When I was young I had two aunts in my life on a very regular basis. I saw them for sure every Tuesday night for dinner and every Saturday for shopping. Neither of the aunts were married and neither drove a car. Arvilla was my grandmother’s sister and Hilma was my grandmother’s aunt. So they we my great aunt and my great great aunt. Since I spent every Tuesday and Saturday with my grandma we also spent part of that time with them.
Hilma was very eccentric. In the 1960’s she stood out in her leopard prints and her big hats. She worked at Auerbach’s department store on the corner of State Street and Broadway in Salt Lake City. One of the perks of her working there was watching the Christmas parade from the store windows. Hilma’s day off was Tuesday and so she cooked. She would ride the bus up to Wainwright Bakery for roll dough and then shop at Buyrite Grocery for whatever she felt like cooking that night. Always, the best things for dinner were her rolls. Hilma was not a good cook. One night she decided to cook rabbit. I had heard the aunts and grandma talking about it in the kitchen so I refused to eat it. They told Susan it was chicken and she ate it. Later, when grandma told her it was rabbit she vomited all over me and the bed. I guess that’s what I deserved for not telling her she was eating a bunny, before she ate it.
Whenever, my dad told us to try a new food at home and we said we didn’t like it. He would say, “You’ve never tried it.” Our reply was always, “Yes, we have! We tried it at Hilma’s!” Amazingly, it worked every time.
We drank a lot of iced tea at Hilma’s we put at least two tablespoons of sugar in it and a lot of lemon juice. It was more like a little tea with our lemonade. (Disclaimer-No one in my family attended church when I was young and no one was teaching me about the Word of Wisdom). Hilma loved to garden and back then we thought her back yard was huge and amazing. She had a fish pond, lots of white wrought iron chairs and benches to sit on, and lots of paving stone paths to follow. She also had several pink flamingos way before they were cool. Susan and I loved playing back there during the summer months and dinner was always outside enhanced by the smell of citronella candles to keep the mosquitoes away.
At Christmas, because she was Swedish she always planned a smorgasbord. The dining room table was laden with cold cuts, deviled eggs, rolls, pickles, boiled shrimp and a variety of sweets. Mom and grandma always warned us away from anything but the sweets since Hilma kept this spread out all day long. That way she was prepared in case anyone dropped by with Christmas greetings and all the relatives did come. My favorite Christmas sweets then were the Mexican Wedding cookies coated in powdered sugar. They were messy, but yummy.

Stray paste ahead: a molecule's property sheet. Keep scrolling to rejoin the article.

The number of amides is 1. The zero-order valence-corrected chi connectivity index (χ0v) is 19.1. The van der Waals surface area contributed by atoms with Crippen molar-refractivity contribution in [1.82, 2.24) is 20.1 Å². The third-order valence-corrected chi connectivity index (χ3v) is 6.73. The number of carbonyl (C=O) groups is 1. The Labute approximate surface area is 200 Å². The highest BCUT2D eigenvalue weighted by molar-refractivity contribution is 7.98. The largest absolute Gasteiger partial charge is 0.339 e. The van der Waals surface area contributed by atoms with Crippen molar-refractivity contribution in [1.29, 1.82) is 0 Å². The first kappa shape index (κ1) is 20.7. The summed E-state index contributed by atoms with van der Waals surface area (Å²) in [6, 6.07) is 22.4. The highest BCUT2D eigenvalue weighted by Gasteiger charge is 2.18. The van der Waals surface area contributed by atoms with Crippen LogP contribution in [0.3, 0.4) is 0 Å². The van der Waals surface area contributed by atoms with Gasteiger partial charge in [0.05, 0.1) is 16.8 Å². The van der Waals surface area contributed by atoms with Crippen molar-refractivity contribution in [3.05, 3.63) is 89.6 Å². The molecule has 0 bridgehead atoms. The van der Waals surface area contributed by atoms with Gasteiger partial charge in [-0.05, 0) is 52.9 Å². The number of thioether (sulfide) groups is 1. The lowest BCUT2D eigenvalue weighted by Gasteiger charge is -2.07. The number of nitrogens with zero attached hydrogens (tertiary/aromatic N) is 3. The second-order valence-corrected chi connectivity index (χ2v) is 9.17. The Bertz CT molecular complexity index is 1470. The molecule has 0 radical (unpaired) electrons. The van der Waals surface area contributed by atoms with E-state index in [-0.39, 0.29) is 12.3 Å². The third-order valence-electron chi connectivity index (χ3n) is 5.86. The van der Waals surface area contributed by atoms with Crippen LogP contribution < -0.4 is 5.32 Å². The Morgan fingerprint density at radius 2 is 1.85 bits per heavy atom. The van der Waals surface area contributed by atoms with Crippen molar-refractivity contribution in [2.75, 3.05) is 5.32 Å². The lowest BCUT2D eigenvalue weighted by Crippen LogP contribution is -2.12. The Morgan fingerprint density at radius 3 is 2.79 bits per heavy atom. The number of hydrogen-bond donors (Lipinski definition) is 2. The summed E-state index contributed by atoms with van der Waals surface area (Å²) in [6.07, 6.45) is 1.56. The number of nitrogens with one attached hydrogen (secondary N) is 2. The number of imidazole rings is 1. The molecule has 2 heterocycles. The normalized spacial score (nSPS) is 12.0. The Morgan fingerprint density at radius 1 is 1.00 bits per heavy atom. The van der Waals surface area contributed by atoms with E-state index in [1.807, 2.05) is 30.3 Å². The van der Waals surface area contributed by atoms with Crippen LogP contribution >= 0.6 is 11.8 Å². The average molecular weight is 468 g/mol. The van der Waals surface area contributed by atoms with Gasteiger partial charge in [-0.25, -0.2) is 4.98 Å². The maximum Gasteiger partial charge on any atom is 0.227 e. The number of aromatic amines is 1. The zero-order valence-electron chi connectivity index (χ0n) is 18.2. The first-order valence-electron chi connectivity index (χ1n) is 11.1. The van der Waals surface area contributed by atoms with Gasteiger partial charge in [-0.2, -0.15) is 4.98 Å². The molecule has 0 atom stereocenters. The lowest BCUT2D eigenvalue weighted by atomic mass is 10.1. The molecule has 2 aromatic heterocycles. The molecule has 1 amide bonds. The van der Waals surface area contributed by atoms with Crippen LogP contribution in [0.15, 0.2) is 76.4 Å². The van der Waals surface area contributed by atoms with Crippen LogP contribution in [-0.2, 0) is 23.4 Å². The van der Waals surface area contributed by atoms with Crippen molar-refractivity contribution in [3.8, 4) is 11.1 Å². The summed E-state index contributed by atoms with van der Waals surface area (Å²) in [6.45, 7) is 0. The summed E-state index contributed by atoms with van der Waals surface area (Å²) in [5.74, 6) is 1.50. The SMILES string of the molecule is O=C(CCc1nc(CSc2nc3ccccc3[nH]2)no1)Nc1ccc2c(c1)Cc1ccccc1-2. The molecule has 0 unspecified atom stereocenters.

I heard that Hilma had had a beau once. I’m not sure why she never married.
Arvilla lived with Hilma in my great grandparents house. Although the house had two bedrooms, they chose to sleep in twin beds in the same room for as long as I can remember. They both had quite a collection of dolls and stuffed animals that they arranged every morning and took off every night.
Arvilla worked as a librarian at West High School. She wore her long waved auburn hair back in tight bun. She was very stern. I both admired her and feared her. She believed that children should be seen and not heard. I adhered to that whenever I was at her house except when I was in the backyard. Susan and I spent as much time as we could outside. From time to time she would read us a new book. The one I have always remembered was, “Patty’s Moon.” It was about a girl and the crescent moon. Whenever Susan and I saw a crescent moon we would say, “Oh look! It’s Patty’s Moon!
Every Saturday we would drive up to the east side of Auerbach’s to pick Hilma up from work. Then we would go and get Arvilla at home. Grandma took them shopping every week and every week she bribed us with a Little Golden Book if we were good. You must understand that this was excessive shopping for two little children. We spent every Saturday morning shopping with grandma and every Saturday evening shopping with the aunts. We survived, had quite a collection of Golden Books and I don’t ever remember getting in trouble.
When I was ten and Susan was nine Arvilla decided to take us on a trip to Disneyland. We were part of a group tour that took the train. It was fun and we made some new friends. Arvilla is credited with bringing any culture and refinement I possess into my life. She took us to concerts, plays and the ballet. Each of these events usually involved a new dress made by my grandmother and lunch before or after the concert at a nice restaurant, usually the Hotel Utah.
The aunts were quirky and eccentric, but I think they loved us and we loved them.